I currently have a ditch that fills with water draining out into an area lower than the water (via a hose), but the hose for most of the travel extend above the hight of the water.

As long as the hose stays filled with water, which it should assuming the water doesn't evaporate enough, this system works. Unfortunately, the water doesn't drain as quickly as I'd like after a rain storm.

Does the piping at all effect (e.g. the volume it holds) at what level the the basin will drain to?

If I increase the diameter of the piping will the volume of water flowing out per minute increase?

Bonus points for providing the physics principles being applied here. I'm not familiar with the names.

basin drainage diagram

  • $\begingroup$ Is your system stationary? Is the basin continuously refilled? $\endgroup$
    – MrYouMath
    Apr 26 '17 at 11:38
  • $\begingroup$ The system is stationary and will be be intermittently​ refilled at different reasonable rates $\endgroup$
    – TruthOf42
    Apr 26 '17 at 11:55
  • $\begingroup$ Google "siphon" $\endgroup$ Apr 26 '17 at 12:57

Does the piping at all effect (e.g. the volume it holds) at what level the basin will drain to?

The outlet level of the pipe work determines the minimum level the basin will drain to. At this point, the water is static and reaches its natural level, which will be to just fill the discharge (any excess will overflow).

If I increase the diameter of the piping will the volume of water flowing out per minute increase?

Yes. The higher the velocity, the greater the head loss through the pipe. The head loss is fixed by the difference between the water levels in the basin and the discharge pipe. So for a fixed, head loss, you want to reduce the velocity to increase the flow rate. To do this, you need to increase the diameter of the pipe.


While the other answers give a relationship, there are factors that need to be included such as friction factor, inlet & outlet coefficients and length, so this link gives a more practical approach : http://files.engineering.com/getfile.aspx?folder=23da7aca-8762-4e14-b029-09


This is answering the second part of your question to get a mathematical relationship for the parameters that are involved.

We write down the continuity equation in integral form.

$$\int_{V}\dfrac{\partial \rho}{\partial t}dV+\oint_S\rho \mathbf{u}\cdot\mathbf{n}dS=0$$

The Greek letter $\rho$ is the density of your fluid. $\mathbf{u}\cdot\mathbf{n}$ is the dot product of the velocity at the surface $\mathbf{u}$ and the outward normal unit vector $\mathbf{n}$.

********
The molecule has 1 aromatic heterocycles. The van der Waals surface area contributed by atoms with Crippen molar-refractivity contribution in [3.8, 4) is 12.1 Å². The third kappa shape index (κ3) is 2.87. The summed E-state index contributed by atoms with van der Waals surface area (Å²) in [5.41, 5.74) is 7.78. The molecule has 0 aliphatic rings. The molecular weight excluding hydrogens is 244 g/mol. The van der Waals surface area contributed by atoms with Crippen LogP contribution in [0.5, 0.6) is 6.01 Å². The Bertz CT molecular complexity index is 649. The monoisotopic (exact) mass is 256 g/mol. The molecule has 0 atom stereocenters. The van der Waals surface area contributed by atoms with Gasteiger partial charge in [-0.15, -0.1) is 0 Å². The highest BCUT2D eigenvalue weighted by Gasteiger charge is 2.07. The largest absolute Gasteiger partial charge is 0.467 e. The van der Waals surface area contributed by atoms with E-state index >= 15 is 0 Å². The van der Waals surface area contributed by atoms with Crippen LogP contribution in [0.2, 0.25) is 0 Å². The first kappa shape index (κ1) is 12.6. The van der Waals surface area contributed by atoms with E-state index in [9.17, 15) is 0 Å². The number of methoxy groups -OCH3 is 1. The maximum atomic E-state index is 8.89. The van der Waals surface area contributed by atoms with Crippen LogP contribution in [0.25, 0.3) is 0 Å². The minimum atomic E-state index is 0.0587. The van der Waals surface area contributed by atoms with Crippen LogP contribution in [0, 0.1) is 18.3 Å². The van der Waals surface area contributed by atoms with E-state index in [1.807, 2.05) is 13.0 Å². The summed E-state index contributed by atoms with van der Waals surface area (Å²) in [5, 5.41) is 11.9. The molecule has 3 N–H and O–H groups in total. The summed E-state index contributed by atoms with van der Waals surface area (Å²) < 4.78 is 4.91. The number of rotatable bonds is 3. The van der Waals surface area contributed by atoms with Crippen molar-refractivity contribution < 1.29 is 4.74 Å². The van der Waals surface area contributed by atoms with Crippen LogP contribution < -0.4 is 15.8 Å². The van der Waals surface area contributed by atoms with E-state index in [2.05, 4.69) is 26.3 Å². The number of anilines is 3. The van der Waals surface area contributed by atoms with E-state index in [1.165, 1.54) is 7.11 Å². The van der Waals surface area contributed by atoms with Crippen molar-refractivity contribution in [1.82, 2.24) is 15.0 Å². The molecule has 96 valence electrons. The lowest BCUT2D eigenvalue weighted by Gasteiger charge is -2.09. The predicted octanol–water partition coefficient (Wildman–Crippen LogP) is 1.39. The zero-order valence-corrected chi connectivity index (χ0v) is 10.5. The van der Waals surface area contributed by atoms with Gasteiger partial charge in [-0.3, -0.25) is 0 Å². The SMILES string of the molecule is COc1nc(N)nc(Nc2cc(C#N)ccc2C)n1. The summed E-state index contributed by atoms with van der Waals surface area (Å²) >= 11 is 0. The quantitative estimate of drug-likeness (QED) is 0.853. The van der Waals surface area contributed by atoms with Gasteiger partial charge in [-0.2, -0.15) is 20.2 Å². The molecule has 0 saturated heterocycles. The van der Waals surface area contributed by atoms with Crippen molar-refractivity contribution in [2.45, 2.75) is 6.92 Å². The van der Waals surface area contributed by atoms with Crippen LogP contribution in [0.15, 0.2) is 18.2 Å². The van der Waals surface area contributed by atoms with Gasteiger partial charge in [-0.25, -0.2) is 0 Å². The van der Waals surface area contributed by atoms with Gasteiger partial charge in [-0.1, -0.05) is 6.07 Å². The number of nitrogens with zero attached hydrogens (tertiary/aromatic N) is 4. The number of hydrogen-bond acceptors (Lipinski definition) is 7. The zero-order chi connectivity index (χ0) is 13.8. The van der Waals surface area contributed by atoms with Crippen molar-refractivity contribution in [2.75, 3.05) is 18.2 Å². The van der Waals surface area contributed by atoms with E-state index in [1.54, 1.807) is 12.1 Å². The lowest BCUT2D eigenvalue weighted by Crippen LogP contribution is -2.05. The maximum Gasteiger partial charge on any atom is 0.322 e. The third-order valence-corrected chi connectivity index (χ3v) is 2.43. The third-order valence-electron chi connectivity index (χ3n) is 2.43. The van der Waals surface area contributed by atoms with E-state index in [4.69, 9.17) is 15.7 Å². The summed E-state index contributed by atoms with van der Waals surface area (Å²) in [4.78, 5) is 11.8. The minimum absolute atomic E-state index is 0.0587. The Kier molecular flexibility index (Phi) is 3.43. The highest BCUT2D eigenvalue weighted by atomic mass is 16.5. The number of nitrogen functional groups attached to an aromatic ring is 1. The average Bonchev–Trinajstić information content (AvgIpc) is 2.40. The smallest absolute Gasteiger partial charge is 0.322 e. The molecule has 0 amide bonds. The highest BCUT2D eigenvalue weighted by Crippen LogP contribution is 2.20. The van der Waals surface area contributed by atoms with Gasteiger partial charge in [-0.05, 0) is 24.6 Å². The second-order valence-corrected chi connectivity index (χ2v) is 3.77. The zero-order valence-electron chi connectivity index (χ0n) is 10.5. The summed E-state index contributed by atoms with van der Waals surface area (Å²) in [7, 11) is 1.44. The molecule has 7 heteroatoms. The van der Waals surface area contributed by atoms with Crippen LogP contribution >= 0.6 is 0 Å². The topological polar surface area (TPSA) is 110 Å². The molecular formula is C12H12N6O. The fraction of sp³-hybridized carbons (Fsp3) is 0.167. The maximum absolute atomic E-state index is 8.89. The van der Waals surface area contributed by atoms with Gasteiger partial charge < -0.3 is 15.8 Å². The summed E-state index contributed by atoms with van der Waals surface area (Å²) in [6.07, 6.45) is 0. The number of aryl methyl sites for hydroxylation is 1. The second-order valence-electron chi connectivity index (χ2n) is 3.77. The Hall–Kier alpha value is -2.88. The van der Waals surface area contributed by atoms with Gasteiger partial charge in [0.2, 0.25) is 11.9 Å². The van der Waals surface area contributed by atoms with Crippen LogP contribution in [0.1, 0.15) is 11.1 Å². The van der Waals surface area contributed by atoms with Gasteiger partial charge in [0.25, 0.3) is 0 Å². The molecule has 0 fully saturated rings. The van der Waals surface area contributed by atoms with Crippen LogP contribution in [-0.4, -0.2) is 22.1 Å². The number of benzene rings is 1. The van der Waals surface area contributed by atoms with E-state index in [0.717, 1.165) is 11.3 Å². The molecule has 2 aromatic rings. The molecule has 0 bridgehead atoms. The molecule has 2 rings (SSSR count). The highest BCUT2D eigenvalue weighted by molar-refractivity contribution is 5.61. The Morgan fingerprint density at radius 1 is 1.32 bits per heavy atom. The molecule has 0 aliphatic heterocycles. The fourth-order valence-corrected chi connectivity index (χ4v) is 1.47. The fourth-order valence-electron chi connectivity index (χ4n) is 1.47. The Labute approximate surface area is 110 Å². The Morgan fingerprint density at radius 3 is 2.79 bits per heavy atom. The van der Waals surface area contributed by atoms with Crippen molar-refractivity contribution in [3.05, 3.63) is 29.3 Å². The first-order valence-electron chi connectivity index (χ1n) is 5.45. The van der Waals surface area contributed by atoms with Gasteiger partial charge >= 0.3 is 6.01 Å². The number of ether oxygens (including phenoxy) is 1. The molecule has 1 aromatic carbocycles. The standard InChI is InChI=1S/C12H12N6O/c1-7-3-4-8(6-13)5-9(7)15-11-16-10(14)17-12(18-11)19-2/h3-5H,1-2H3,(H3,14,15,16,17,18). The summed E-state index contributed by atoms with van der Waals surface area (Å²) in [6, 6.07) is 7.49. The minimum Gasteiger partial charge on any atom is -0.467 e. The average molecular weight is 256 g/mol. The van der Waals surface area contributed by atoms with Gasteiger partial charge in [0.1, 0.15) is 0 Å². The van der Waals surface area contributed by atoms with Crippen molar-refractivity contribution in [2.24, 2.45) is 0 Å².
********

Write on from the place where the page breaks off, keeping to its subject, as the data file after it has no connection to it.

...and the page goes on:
For stationary flow, the volume integral vanishes. At the inlet side, we assume a uniform velocity $u_{\text{i}}$, which is parallel with the unit vector of the surface, and a surface area of $A_{\text{i}}$. Same procedure at the outlet with $u_{\text{o}}$ and $A_{\text{o}}$. Evaluation of the surface integral is only necessary at the inlet and outlet. We get:

$$-\rho u_{\text{i}}A_{\text{i}}+\rho u_{\text{o}}A_{\text{o}}=0.$$

Note, that $u_{\text{i}}A_{\text{i}}$ is the volumetric flowrate at the inlet and $\rho u_{\text{i}}A_{\text{i}}$ is representing the massflowrate at the inlet. Assuming circular inlet and outlet geometries we obtain:

$$u_{\text{i}}\frac{\pi}{4} d^2_{\text{i}}=u_{\text{o}}\frac{\pi}{4} d^2_{\text{o}} \implies u_{\text{i}} d^2_{\text{i}}=u_{\text{o}}d^2_{\text{o}}.$$

So if you know the flow rate at the inlet $Q_{\text{i}}=u_{\text{i}}A_{\text{i}}$ (can be determined by measuring the volume of output in a certain time). You can easily infer the velocity at the outlet for a given outlet $d_{\text{o}}$ and vice versa.

In order to get more information about the system behavior it is possible to apply Bernoulli's equation with empirical pressure loss $\Delta p_{\text{loss}}$ due to dissipative effects (can be looked up in tables for different pipings):

$$p_{\text{i}}+\frac 12\rho u^2_{\text{i}}+\rho g h_{\text{i}}=p_{\text{o}}+\frac 12 \rho u^2_{\text{o}}+\rho g h_{\text{o}}+\Delta p_{\text{loss}}.$$

We now assume that the pressure at the outlet and the inlet is the same, which is a good assumption for slowly moving air as surrounding "fluid". Hence, we can drop the pressure terms. Subtract $\frac 12 \rho u^2_{\text{i}}$ and use the continuity equation to replace $u_{\text{i}}=\frac {A_{\text{o}}}{A_{\text{i}}}u_{\text{o}}$. Additionally, we subtract $\rho g h_{\text{o}}$ and $\Delta p_{\text{loss}}$. We get the following equation:

$$\rho g(h_{\text{i}}-h_{\text{o}}) -\Delta p_{\text{loss}}=\frac 12 \rho u^2_{\text{o}}\left(1-\frac{A_{\text{o}}}{A_{\text{i}}} \right).$$

Solving this equation for $u_{\text{o}}$:

$$u_{\text{o}}=\sqrt{\frac{2g(h_{\text{i}}-h_{\text{o}}) -2\frac{\Delta p_{\text{loss}}}{\rho}}{1-\frac{A_{\text{o}}}{A_{\text{i}}}}}.$$

If you additionally assume the following simplifications

  • Assume that there is no pressure loss: $\Delta p_{\text{loss}}=0$
  • Assume that the inlet area is much larger than the outlet area: $\frac{A_{\text{o}}}{A_{\text{i}}} \ll 1$

you will obtain Torricelli's law as a crude estimate:

$$u_{\text{o}} \approx \sqrt{2g(h_{\text{i}}-h_{\text{o}})}.$$

  • $\begingroup$ How would he know the flow rate at the inlet? He's asking whether this flow rate is affected by the diameter of the tubing. $\endgroup$
    – Max
    Apr 28 '17 at 13:42
  • 1
    $\begingroup$ Why assume that the pressure drop is zero? One expression is Δploss=4 Cf L/D 0.5 ρ v^2. Cf depends on the pipe material and surface roughness. $\endgroup$
    – Solar Mike
    Apr 29 '17 at 21:49
  • $\begingroup$ You are totally right. I just wanted to simplify matters for the OP to get a crude estimate. Added this in the post. $\endgroup$
    – MrYouMath
    Apr 29 '17 at 21:52

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